John Eaton owned many properties in the Wide Bay area, he died on 19 June 1904, at Brooweena, Queensland,Australia at age 93
His grave is close to the Teebar homestead at Brooweena in Queensland, Australia
The Brisbane Courier, Tuesday 21 June 1904
DEATH OF AN OLD RESIDENT.
Mr. John Eaton, proprietor of Teebar and other stations in this district, died at the residence of his son-in-law. Mr. R Maitland, of Westwood, on Sunday. The deceased was the oldest pioneer in the district, and was 94 years of age. He was born at Richmond Bottoms, Maitland district, New South Wales. in the year 1810, and leaves some hundreds of descendants, down to tho fifth generation.
Obituary of John Eaton
The Maryborough Chronicle - Tuesday 21st June, 1904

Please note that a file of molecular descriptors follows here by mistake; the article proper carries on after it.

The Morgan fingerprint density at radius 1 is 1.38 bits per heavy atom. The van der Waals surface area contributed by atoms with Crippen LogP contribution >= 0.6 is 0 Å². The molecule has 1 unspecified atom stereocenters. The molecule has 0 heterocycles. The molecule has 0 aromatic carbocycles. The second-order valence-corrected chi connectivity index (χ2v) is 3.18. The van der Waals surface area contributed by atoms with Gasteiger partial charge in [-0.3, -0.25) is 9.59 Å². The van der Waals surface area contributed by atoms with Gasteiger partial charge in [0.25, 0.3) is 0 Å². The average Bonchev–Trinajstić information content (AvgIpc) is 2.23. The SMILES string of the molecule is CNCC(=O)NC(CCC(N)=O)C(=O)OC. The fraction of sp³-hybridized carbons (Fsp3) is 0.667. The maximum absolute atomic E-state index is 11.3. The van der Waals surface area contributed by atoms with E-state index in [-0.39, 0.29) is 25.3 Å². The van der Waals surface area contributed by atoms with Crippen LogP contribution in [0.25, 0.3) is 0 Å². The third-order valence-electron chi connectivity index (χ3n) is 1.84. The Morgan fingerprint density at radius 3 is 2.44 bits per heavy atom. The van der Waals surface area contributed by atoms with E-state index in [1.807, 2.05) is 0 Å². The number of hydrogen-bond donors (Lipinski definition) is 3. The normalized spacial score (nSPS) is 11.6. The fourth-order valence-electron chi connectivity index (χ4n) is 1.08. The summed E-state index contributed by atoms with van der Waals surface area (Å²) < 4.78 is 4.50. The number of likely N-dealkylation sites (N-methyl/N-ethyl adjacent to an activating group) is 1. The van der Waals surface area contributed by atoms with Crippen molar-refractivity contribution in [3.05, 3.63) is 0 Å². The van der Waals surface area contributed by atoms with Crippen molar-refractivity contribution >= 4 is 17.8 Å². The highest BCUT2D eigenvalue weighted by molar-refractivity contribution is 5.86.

The duty has at last fallen upon us to record with deep regret the death of that splendid old pioneer settler of the Wide Bay district Mr. John Eaton the Squire of Teebar Station at the grand old age of 94 years. The venerable gentleman had only been ailing for a short time and died quietly and peacefully at Westwood the residence of his Son-in-law Mr. Richard Maitland on Sunday night June 19th. Mr. Eaton was in every sense of the word a splendid colonist and one that not merely the district but all Australia might well be proud of. Born at Richmond Bottoms in the Maitland district it is questionable whether any older born Australian colonists were alive at his death. As a boy he worked in Sydney and afterwards had a hard life up country, farming and cattle breeding. About 44 years ago he took up Teebar run and arrived there overland with his wife and family from New South Wales. He had resided there ever since with the exception of some time spent in Maryborough in the early sixties. During his long occupation of Teebar Mr. Eaton carried on grazing pursuits most successfully. He also invested largely in Maryborough property, and was one of the founders of the once famous Eatonvale sugar plantation and factory. In the earlier days Mr. Eaton took a most active interest in the public affairs of Maryborough. He was one of our first aldermen and was the second Mayor of the town succeeding Mr. Henry Palmer our first Mayor, who is still happily with us, in 1861 and holding office to the end of term in 1862. Our esteemed old citizen Mr. C. E. S. Booker was also a member of that first council, and now that Mr. Eaton has gone, he and Mr Palmer alone remain of the original body of aldermen who laid the municipal foundations of the town. I he present council induced Mr. Eaton a year or so ago to have his photograph taken and his portrait now adorns the gallery of past Mayors in the Municipal chamber. Mr. Eaton was a man of fine physique in his prime and enjoyed an iron constitution, hardened by a very rough bush life in his early days. For many years past he had been famed for his wonderfully sustained vitality and energy. At 90 he could go out on his horse all day and muster stock with the best of them; and even up to two years ago it was his habit to ride about and look after his affairs very keenly. His was a green and vigorous old age almost to the last. He had a family of one son and eight daughters, and at the time of his death he was the head of several hundred descendants down to Great-Great- Grand children. Of his family, Mrs. Eaton died about eleven years ago and the only son William at the same time, Two daughters, Mrs. George Walker and Mrs. Hayes also predeceased him by some years. The surviving daughters are Mrs. Thompson, Mrs. G. Thomas (Clifton), Mrs. Gordon, Mrs R. G. Gilbert, Mrs Maitland and Mrs. Ezzy most of who reside in the district and in the neighbourhood of Teebar with their children and their children's children to the fifth generation, an excellent group of settlers on the land, and primary wealth producers. We have lost from our midst a grand old man upright in all his dealings and generous to a fault. His honoured name which strangely enough is not borne by his host of descendants who are the children of his daughters, will ever be indelibly impressed upon the history of the early pioneering days and development of Maryborough and the Wide Bay District. It has been arranged that the funeral shall take place at Teebar on Wednesday afternoon - when the remains of the deceased will be laid beside those of his wife. Mr. Ammenhauser, Undertaker, is proceeding by train to Teebar tomorrow morning, taking the hearse and horses with him.